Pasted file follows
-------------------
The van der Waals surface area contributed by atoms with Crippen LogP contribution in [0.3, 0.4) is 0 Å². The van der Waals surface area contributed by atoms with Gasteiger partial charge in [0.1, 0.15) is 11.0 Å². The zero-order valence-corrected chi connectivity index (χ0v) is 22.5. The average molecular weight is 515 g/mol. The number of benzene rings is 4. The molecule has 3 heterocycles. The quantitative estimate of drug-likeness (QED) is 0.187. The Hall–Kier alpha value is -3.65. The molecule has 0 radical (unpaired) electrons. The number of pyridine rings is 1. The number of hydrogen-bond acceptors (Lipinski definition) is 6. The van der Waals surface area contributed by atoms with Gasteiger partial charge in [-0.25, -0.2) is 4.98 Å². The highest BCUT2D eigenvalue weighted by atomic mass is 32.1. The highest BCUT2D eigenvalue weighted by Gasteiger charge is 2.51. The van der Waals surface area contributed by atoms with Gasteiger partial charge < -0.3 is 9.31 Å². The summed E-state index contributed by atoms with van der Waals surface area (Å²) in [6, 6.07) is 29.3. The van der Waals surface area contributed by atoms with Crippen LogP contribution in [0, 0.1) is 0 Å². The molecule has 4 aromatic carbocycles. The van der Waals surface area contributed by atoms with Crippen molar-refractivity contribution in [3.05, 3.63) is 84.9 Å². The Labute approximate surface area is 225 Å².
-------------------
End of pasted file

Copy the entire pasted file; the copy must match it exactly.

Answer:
The van der Waals surface area contributed by atoms with Crippen LogP contribution in [0.3, 0.4) is 0 Å². The van der Waals surface area contributed by atoms with Gasteiger partial charge in [0.1, 0.15) is 11.0 Å². The zero-order valence-corrected chi connectivity index (χ0v) is 22.5. The average molecular weight is 515 g/mol. The number of benzene rings is 4. The molecule has 3 heterocycles. The quantitative estimate of drug-likeness (QED) is 0.187. The Hall–Kier alpha value is -3.65. The molecule has 0 radical (unpaired) electrons. The number of pyridine rings is 1. The number of hydrogen-bond acceptors (Lipinski definition) is 6. The van der Waals surface area contributed by atoms with Gasteiger partial charge in [-0.25, -0.2) is 4.98 Å². The highest BCUT2D eigenvalue weighted by atomic mass is 32.1. The highest BCUT2D eigenvalue weighted by Gasteiger charge is 2.51. The van der Waals surface area contributed by atoms with Gasteiger partial charge < -0.3 is 9.31 Å². The summed E-state index contributed by atoms with van der Waals surface area (Å²) in [6, 6.07) is 29.3. The van der Waals surface area contributed by atoms with Crippen LogP contribution in [0, 0.1) is 0 Å². The molecule has 4 aromatic carbocycles. The van der Waals surface area contributed by atoms with Crippen molar-refractivity contribution in [3.05, 3.63) is 84.9 Å². The Labute approximate surface area is 225 Å².